Advertising
Advertising

Sleeping Too Much but Still Exhausted? Why You Can’t Sleep Well At Night

Sleeping Too Much but Still Exhausted? Why You Can’t Sleep Well At Night

Can’t get yourself out of the ‘laze zone’? Simple, your aunt would say – you need more sleep. Well, what if you’ve been sleeping more than usual, and still can’t shake off that heavy sense of fatigue?

You’re not alone.

Scientific research amply showcases that fatigue is rooted in many core factors, and sleep deprivation is merely one of them. Fatigue, whatever its cause might be for you, will take your life for a toss.

National Highway Traffic Safety Association (NHTSA) estimates that 7% of road accidents are caused because of fatigue.[1] Also, 1 in 5 Americans are affected by fatigue, the financial impact (lower workplace productivity) of which is estimated at $100 billion annually.

On a personal level, fatigue makes you cranky, demotivated and unproductive. Thankfully, there’s a lot you can do to improve the real quality of your sleep, keep fatigue and tiredness at bay, and get more done, every day.

Are you sleeping for the right duration?

The general belief that adults need 8 hours of sleep to maintain healthy lifestyles is, well, a bit of an oversimplification. 8 hours – that’s what works for most people. It’s reasonably likely that it won’t work for you.

During sleep, the average human goes through multiple sleep cycles, of primarily two kinds of sleep – non-REM (shallow sleep) and REM (Rapid Eye Movement) or deep sleep. It’s better to wake up between two sleep cycles rather than in the middle of a cycle. The duration of a sleep cycle for a human varies between 90 and 110 minutes.

It’s easy to understand why 8 hours could be lower or higher than your ideal sleeping duration. Use a sleep tracker application to measure your ideal sleep duration. Or, keep on adjusting your sleep durations by 15 minutes (continue with a duration for a week) until you find your sweet sleep duration.

Advertising

Heard the phrase ‘body clock’? It’s closely tied to your sleep cycles and how you can tune your body to wake between REM sleep cycles. More on this, and many more methods for improving sleep quality, in the next sections.

How to tune your body’s internal clock

1. Follow sleep-discipline

Sleep researchers agree – sleeping and waking at the same time, even during weekends, helps set a sort of internal clock in your body, scientifically known as circadian rhythm. This rhythm affects your body, your brain, and your hormones, regulating when you feel like sleeping or waking up.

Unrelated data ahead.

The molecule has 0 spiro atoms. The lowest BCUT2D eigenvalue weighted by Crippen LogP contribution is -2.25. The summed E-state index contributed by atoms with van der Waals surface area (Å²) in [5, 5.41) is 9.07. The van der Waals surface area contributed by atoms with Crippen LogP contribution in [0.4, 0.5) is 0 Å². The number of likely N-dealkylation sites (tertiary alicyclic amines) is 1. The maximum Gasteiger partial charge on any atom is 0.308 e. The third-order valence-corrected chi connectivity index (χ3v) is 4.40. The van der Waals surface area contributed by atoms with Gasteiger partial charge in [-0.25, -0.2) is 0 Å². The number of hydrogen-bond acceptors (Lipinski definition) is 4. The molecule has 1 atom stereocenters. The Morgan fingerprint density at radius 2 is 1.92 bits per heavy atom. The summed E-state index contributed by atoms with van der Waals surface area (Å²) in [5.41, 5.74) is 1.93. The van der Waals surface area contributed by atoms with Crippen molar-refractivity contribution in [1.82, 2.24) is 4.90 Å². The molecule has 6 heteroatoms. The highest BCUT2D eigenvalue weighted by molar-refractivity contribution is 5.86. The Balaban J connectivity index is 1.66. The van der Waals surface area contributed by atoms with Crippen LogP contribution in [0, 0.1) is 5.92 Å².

When you regulate the circadian rhythm, your body becomes naturally tuned to the idea of expecting sleep at a certain hour, and to wake up fresh and eager at a specific hour in the morning.

Try to follow this clock as regularly as possible because it takes time for it to take control of your sleep routine.

Natural light has an important role to play in setting the internal clock on a healthy sleep-wake cycle. If you can ask your partner to part the curtains, so that daylight seeps into your room before you awake, nothing like it.

Also, make it a point to take sun-breaks during the day (at least twice) if you work mostly within the confined of a closed office space.

2. Reduce exposure to blue light after evenings

Exposure to a lot of light can have negative effects on your ability to sleep well. Light impacts the body’s circadian rhythm, makes the brain believe that it’s daylight, and regulates body hormones such that the amount of melatonin is reduced, which in turn reduces the body’s inclination to sleep.

Blue light is the worst offender, and sadly, that’s what comes out of all your electronic devices.

Advertising

Because of the modern lifestyle, it might not be entirely practical for you to let go of electronic devices after evening. Try these options:

  • Use an app such as f.lux, which blocks out blue light from electronic device screens
  • Use spectacles with lenses that block out blue light
  • Reduce the brightness of your laptop and television screens
  • Try out screen protectors to filter out the harsh light, if you just can’t keep devices out of your pre-sleep routine

3. Avoid consuming chemicals that impede sleep

Nicotine, caffeine, alcohol – all these are known defaulters, as far as your sleep quality is concerned.

Caffeine, for instance, is a stimulant that is almost certain to keep you awake. It’s not only in coffee; caffeine is present in tea, colas, chocolates, and even some pain reliever medicines. Smokers should refrain from consuming tobacco products post evening.

People believe that alcohol helps them relax and fall asleep quicker than otherwise. This may be true, but the implications are bad for sleep quality. Alcohol makes you wake up more often during the night.

Limit your alcohol consumption to less than two drinks, if you are a regular drinker. Or, better still, don’t drink at all!

4. Nurture a healthy pre-sleep regimen